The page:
Stenorhynch'us (Leptonyx) Weddellii.

t Lobodon carcinophaga.


Stenorhynchus, universally accepted, and also in current use up to the present time. Some confusion
having thus occasionally resulted, Professor Peters drew attention to the awkwardness of the
circumstance, and proposed that the term Ogmorhinus should replace Stenorhynchus, as applied to
the Seals ; Lamarck's name having priority being retained for the Crabs. This well exemplifies
one among the many difficulties and cross-purposes incident to nomenclature, &c., of Natural History,
where, in the vast array of names and facts presented, glaring discrepancies will arise, despite the
constant revision of those devoted to its study.

Before closing this chapter, there is one subject which I believe deserves mention, however
briefly. The enormous slaughter of the Seal tribe is a matter of serious consideration, if only in
a mercantile spirit. Among the sealers, neither sex nor age is spared, and therefore at the present
wholesale rate of destruction it is easy to foresee early comparative, if not absolute, extinction of the
tribe. Nothing can be clearer than the fact that since the Americans in their Alaska territory have
adopted the plan of killing a prescribed number annually of the young and male Seals only, in other
words, of protecting the breeding females, the Fur Seals have shown no tendency to diminution, but
rather an apparent increase. Nature has her limits, and the Seals have other enemies to contend
with besides man. Yet the latter, taking advantage of the maternal affections, and with the aid of
deadly firearms and the like, in a certain space of time commits more fatal havoc among them than all
their other foes combined. Several persons have urged a close-time. The fact is there are great diffi-
culties in the way of this, for even in well-protected British rivers and fisheries generally, Salmon
and others of the finny tribe are caught at forbidden times, in spite of Acts of Parliament and other
regulations. Who is to watch the sealers in far-off inhospitable climes 1 Certainly in the Northern
sealing-grounds the departure of the ships could be made somewhat later, as has, indeed, to some
extent been done, but of course at the risk of a diminished catch. In the long run beneficial results
doubtless will follow. But the plan most applicable to both Northern and Southern Seal-capture
would be the insistance of the simple rule of sparing the breeding females whenever possible. If our
merchants at home would take the matter in hand, and, but for a few years, refuse to receive
female skins, the sealers would be practically forced, and in fact find it to their benefit, to look to their
interests from a more humane point of view.




Whales Vulgar Notions Characteristics External and Internal Larynx Tail Skeleton Classification -THE TOOTHED
SPERM WHALE Description Range Fishery Incidents of the Chase Habits Harpooned Treatment of the
Whale Their Food and Mode of Feeding Habits Hunting Treatment of Carcass HUMP-BACKED WHALES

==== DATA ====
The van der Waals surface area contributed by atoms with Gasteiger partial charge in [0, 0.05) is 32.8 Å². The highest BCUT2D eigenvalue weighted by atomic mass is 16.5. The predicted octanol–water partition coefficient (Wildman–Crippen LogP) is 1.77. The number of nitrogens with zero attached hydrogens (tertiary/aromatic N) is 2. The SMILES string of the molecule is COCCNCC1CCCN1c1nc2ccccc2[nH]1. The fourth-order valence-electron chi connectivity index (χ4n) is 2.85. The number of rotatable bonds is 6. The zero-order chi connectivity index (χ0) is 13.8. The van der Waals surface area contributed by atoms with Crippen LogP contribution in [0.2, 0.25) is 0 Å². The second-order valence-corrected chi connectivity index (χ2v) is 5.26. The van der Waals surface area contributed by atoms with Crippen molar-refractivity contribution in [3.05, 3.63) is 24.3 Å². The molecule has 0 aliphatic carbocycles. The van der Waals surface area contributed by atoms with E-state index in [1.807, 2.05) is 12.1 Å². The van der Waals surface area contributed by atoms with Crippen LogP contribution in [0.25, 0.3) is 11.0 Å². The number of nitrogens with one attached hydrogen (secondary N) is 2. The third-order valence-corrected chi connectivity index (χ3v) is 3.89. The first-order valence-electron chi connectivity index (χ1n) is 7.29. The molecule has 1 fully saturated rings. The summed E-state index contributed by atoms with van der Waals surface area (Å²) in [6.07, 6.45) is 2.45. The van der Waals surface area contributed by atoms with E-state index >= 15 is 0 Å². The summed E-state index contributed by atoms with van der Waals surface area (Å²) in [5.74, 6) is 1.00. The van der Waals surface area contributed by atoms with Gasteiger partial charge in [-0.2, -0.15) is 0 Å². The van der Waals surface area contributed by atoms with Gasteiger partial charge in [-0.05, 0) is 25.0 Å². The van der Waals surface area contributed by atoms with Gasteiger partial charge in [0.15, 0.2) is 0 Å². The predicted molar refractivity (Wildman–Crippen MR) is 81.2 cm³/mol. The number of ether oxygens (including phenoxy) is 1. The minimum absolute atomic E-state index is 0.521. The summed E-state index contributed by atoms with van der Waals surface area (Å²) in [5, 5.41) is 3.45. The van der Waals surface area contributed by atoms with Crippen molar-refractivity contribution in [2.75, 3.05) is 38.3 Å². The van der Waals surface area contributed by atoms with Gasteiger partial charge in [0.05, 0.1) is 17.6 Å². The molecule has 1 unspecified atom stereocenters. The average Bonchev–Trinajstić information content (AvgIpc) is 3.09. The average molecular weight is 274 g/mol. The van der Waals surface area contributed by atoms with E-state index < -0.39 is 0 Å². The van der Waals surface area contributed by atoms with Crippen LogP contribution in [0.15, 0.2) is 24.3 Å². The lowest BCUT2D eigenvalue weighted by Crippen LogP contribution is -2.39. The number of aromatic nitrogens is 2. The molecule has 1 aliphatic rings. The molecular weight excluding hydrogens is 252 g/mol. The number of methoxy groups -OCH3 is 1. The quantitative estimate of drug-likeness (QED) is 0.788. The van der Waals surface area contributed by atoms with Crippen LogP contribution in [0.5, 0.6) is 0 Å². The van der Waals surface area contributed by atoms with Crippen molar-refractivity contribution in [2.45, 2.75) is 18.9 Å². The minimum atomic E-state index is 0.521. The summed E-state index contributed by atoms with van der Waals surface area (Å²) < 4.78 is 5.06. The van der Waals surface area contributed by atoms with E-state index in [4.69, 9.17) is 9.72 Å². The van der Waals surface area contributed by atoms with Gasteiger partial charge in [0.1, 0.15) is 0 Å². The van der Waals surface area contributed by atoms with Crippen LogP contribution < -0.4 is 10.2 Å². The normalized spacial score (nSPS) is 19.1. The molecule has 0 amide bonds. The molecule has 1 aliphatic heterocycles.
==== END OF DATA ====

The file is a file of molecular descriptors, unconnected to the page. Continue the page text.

LESSER RORQUAL Concluding Remarks.

THE Whales form one of the most extraordinary groups of the Mammalia, for they are warm-blooded,
air-breathers, and sucklers of their young, and are most strangely adapted for life in a watery element.
Oddly enough the term " Fish " is still applied to them by the whalers, though they have nothing in

common with these creatures save a certain similitude in shape.
The vulgar notion of a Whale is an enormous creature with an
extremely capacious mouth, but the fact is that many of the
Cetacea are of relatively moderate dimensions, though doubtless,
on the other hand, the magnitude of some is perfectly amazing.
Thus, in size they are variable as a group, a range of from five
or six feet (equal to the stature of man) to seventy or eighty
feet giving sufficiently wide limits. With certain exceptions,
notwithstanding length, an average-sized Whale by no means
conveys to the eye the same idea of vastness, say for instance,
as does an Elephant. The reason is that most Cetaceans are of
a club shape, the compact cylindrical body and long narrow
tapering tail reducing the idea of size. The head is in such
continuity with the body that of neck there seems nothing. In
some there are upright fleshy back fins ; in others these are
wanting. The gristly caudal fin is horizontal and not upright or
rayed like a fish's. The body is smooth and devoid of hair.
The eye is remarkably small and without eyelashes, and the ear
orifice is so diminutive as to seem deficient. The head is either
rounded, massive, or has a long snout. There are no hind limbs,
and only in the enormous Whalebone Whales have the
rudiments of any been found. Small pelvic bones, how-
ever, are present, embedded in the flesh at the setting-
on of the tail. The fore-limbs, which are ordinarily
termed flippers, have the usual bones extremely
broadened and flattened ; the free part equivalent to
the hand being encased in a rigid or stiff nailless
membrane ; and in a few instances the phalanges are
exceedingly numerous, producing a long-fingered pecu-
liarity met with in no other Mammal. The two
mammae adjoin the pelvic bones, the nipples being sunk
in slits. In one section only, the Mysticete, is the
mouth very large. In them great plates of the so-called
whalebone, a homy substance, occupy the place of teeth.
In another section, the Denticete, with moderate-sized
mouth, teeth are present in few or greater numbers.
These are implanted in simple sockets without successors
i.e., there is no milk and adult dentition as in the foregoing orders.


ce, oesophagus, or gullet; 6, bile duct ; i, intestine ;
l,l*,2, (,4, represent the various chambers, the arrows
denoting the direction food takes in passing onwards.


(After Leuret and Gratiolet.)

The tongue cannot be thrust